The potential toll can be glimpsed already, in the current decline of the radical left amidst the greatest economic meltdown in seven decades. Of course radical movements will rise again, but more likely from the activist networks who tried to stop Romney and re-elect Obama, not from those who sat on their hands and believed it was all another circus.
There is plenty of time to still make a difference. First, some people on the left will have to become used to the idea that partial power only brings partial results. While we can establish enclaves for dreamers from Mendocino to Brooklyn, from Madison to Austin, we have to win support from the center in battleground states or risk losing decades.
The second lesson is for self-defined radicals to be immersed in the everyday problems of the mass constituencies that depend on presidents to make a small margin of difference in their lives.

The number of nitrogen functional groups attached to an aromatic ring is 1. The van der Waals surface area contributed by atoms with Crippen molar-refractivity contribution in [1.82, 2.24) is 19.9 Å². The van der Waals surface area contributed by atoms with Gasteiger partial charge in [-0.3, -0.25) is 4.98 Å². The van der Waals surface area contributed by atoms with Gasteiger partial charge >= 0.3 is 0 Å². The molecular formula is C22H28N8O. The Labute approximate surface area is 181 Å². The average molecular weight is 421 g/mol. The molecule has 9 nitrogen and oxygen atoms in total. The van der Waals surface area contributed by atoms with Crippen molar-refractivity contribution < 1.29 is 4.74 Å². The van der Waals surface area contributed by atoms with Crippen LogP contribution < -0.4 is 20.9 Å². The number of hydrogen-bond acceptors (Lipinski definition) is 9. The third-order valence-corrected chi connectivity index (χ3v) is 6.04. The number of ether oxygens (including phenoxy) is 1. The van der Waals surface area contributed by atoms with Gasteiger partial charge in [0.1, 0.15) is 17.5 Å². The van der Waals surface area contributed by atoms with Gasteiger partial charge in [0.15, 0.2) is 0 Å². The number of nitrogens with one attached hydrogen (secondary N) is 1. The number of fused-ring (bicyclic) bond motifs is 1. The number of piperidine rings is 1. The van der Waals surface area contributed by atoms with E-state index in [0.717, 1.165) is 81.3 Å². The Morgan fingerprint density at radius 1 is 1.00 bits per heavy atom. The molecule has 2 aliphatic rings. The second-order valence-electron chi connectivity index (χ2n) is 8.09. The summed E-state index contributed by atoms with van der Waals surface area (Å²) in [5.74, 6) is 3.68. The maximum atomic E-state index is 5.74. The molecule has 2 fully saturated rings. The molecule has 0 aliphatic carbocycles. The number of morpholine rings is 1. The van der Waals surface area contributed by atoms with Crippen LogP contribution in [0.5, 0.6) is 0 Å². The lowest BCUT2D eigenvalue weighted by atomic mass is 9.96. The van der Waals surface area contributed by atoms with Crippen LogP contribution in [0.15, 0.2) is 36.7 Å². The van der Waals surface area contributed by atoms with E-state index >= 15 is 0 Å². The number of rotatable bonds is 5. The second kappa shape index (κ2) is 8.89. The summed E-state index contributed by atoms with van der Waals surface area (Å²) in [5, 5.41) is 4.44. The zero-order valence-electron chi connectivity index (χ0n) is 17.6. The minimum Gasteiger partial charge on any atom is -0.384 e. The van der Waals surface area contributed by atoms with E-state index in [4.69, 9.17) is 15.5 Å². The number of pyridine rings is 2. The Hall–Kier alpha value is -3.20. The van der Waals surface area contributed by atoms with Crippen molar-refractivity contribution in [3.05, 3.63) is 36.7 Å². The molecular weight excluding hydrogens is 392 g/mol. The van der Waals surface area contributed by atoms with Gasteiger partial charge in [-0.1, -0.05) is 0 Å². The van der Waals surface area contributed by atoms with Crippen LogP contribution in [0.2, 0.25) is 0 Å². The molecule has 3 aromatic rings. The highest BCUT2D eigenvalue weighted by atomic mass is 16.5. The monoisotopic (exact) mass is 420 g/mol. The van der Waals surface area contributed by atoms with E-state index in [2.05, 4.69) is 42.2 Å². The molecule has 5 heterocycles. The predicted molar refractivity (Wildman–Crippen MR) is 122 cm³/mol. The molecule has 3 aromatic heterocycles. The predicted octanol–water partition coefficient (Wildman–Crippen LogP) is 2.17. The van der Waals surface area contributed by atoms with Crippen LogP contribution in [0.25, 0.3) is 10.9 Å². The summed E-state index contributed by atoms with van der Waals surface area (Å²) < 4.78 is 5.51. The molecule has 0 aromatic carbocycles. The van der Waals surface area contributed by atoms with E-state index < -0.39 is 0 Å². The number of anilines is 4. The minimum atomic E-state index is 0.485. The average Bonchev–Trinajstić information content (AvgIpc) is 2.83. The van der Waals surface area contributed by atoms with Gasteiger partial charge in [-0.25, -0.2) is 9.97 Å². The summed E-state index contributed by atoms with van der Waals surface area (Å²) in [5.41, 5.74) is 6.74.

One small example of how it works: there would be no federal consent decrees over brutal police departments were in not for Al Sharpton hammering at Bill Clinton to include lawsuits for unconstitutional “patterns and practices” in his otherwise draconian Omnibus Crime legislation in 1994.
Third, election seasons are perfect organizing moments when large numbers of people are open to persuasion on public issues. It may be springtime before the next cycle of activism comes around again. Now is the time to build local lists and structures for voter turnout in November and street turnouts thereafter.
This particular election offers the perfect moment to build opposition to Citizens United and “corporate personhood,” for renewed movements for a constitutional right to vote, the deeper regulation of Wall Street, and a constitutional right to vote for campaigns down the road. Does anyone seriously believe that the Dreamers and marriage-equality movements will accept a return to second-class status without the fight of their lifetimes?